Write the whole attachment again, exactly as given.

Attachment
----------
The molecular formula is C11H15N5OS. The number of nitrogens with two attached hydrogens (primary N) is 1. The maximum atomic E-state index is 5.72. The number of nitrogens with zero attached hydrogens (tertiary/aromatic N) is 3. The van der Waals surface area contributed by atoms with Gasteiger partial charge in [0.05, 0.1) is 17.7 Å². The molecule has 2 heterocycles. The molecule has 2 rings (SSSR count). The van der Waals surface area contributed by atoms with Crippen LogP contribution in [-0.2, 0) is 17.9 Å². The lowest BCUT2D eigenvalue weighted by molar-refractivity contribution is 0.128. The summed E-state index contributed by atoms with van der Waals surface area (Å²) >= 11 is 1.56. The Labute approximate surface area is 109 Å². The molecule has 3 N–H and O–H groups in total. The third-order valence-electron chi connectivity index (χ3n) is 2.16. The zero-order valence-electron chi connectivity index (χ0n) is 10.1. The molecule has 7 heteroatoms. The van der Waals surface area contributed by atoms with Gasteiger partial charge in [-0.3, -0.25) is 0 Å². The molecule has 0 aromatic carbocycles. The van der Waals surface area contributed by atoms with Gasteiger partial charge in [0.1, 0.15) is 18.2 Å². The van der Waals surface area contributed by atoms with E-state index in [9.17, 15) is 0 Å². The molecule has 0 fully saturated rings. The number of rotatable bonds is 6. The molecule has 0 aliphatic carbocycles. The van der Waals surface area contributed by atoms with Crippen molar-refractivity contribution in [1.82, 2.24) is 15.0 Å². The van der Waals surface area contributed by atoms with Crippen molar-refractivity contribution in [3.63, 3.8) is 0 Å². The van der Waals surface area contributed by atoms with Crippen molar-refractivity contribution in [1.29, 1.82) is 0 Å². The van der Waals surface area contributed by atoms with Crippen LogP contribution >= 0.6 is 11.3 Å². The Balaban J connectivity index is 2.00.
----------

The molecular formula is C11H15N5OS. The number of nitrogens with two attached hydrogens (primary N) is 1. The maximum atomic E-state index is 5.72. The number of nitrogens with zero attached hydrogens (tertiary/aromatic N) is 3. The van der Waals surface area contributed by atoms with Gasteiger partial charge in [0.05, 0.1) is 17.7 Å². The molecule has 2 heterocycles. The molecule has 2 rings (SSSR count). The van der Waals surface area contributed by atoms with Crippen LogP contribution in [-0.2, 0) is 17.9 Å². The lowest BCUT2D eigenvalue weighted by molar-refractivity contribution is 0.128. The summed E-state index contributed by atoms with van der Waals surface area (Å²) >= 11 is 1.56. The Labute approximate surface area is 109 Å². The molecule has 3 N–H and O–H groups in total. The third-order valence-electron chi connectivity index (χ3n) is 2.16. The zero-order valence-electron chi connectivity index (χ0n) is 10.1. The molecule has 7 heteroatoms. The van der Waals surface area contributed by atoms with Gasteiger partial charge in [-0.3, -0.25) is 0 Å². The molecule has 0 aromatic carbocycles. The van der Waals surface area contributed by atoms with Gasteiger partial charge in [0.1, 0.15) is 18.2 Å². The van der Waals surface area contributed by atoms with E-state index in [9.17, 15) is 0 Å². The molecule has 0 fully saturated rings. The number of rotatable bonds is 6. The molecule has 0 aliphatic carbocycles. The van der Waals surface area contributed by atoms with Crippen molar-refractivity contribution in [1.82, 2.24) is 15.0 Å². The van der Waals surface area contributed by atoms with Crippen molar-refractivity contribution in [3.63, 3.8) is 0 Å². The van der Waals surface area contributed by atoms with Crippen molar-refractivity contribution in [1.29, 1.82) is 0 Å². The van der Waals surface area contributed by atoms with Crippen LogP contribution >= 0.6 is 11.3 Å². The Balaban J connectivity index is 2.00.